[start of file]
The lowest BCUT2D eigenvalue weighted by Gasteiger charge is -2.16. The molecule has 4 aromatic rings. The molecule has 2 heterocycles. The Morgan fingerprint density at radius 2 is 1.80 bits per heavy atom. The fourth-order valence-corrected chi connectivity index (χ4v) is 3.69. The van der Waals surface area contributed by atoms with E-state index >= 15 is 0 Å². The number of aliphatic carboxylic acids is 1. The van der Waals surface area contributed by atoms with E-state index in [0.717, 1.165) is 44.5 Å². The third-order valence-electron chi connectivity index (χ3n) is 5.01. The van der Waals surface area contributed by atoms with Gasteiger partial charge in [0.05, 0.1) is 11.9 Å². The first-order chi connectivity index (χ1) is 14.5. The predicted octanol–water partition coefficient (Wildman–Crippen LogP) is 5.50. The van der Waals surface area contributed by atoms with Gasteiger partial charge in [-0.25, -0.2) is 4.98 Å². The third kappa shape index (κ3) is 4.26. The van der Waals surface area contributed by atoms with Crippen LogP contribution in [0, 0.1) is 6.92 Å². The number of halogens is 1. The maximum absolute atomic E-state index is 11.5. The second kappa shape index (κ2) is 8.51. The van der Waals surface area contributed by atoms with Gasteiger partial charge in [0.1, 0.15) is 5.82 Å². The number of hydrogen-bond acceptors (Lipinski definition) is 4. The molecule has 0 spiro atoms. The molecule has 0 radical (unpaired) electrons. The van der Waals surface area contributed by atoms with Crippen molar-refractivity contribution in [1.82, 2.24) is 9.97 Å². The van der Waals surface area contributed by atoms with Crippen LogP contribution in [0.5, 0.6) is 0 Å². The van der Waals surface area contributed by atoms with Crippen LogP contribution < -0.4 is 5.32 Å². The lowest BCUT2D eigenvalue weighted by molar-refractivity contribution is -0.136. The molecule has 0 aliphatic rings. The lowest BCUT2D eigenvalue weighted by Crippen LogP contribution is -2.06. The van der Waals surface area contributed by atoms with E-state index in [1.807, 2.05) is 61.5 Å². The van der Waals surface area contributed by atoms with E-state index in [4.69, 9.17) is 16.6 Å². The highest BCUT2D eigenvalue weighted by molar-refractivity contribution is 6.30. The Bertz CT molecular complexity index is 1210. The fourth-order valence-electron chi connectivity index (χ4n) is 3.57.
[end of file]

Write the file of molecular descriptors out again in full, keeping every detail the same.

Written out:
The lowest BCUT2D eigenvalue weighted by Gasteiger charge is -2.16. The molecule has 4 aromatic rings. The molecule has 2 heterocycles. The Morgan fingerprint density at radius 2 is 1.80 bits per heavy atom. The fourth-order valence-corrected chi connectivity index (χ4v) is 3.69. The van der Waals surface area contributed by atoms with E-state index >= 15 is 0 Å². The number of aliphatic carboxylic acids is 1. The van der Waals surface area contributed by atoms with E-state index in [0.717, 1.165) is 44.5 Å². The third-order valence-electron chi connectivity index (χ3n) is 5.01. The van der Waals surface area contributed by atoms with Gasteiger partial charge in [0.05, 0.1) is 11.9 Å². The first-order chi connectivity index (χ1) is 14.5. The predicted octanol–water partition coefficient (Wildman–Crippen LogP) is 5.50. The van der Waals surface area contributed by atoms with Gasteiger partial charge in [-0.25, -0.2) is 4.98 Å². The third kappa shape index (κ3) is 4.26. The van der Waals surface area contributed by atoms with Crippen LogP contribution in [0, 0.1) is 6.92 Å². The number of halogens is 1. The maximum absolute atomic E-state index is 11.5. The second kappa shape index (κ2) is 8.51. The van der Waals surface area contributed by atoms with Gasteiger partial charge in [0.1, 0.15) is 5.82 Å². The number of hydrogen-bond acceptors (Lipinski definition) is 4. The molecule has 0 spiro atoms. The molecule has 0 radical (unpaired) electrons. The van der Waals surface area contributed by atoms with Crippen molar-refractivity contribution in [1.82, 2.24) is 9.97 Å². The van der Waals surface area contributed by atoms with Crippen LogP contribution in [0.5, 0.6) is 0 Å². The van der Waals surface area contributed by atoms with Crippen LogP contribution < -0.4 is 5.32 Å². The lowest BCUT2D eigenvalue weighted by molar-refractivity contribution is -0.136. The molecule has 0 aliphatic rings. The lowest BCUT2D eigenvalue weighted by Crippen LogP contribution is -2.06. The van der Waals surface area contributed by atoms with E-state index in [1.807, 2.05) is 61.5 Å². The van der Waals surface area contributed by atoms with E-state index in [4.69, 9.17) is 16.6 Å². The highest BCUT2D eigenvalue weighted by molar-refractivity contribution is 6.30. The Bertz CT molecular complexity index is 1210. The fourth-order valence-electron chi connectivity index (χ4n) is 3.57.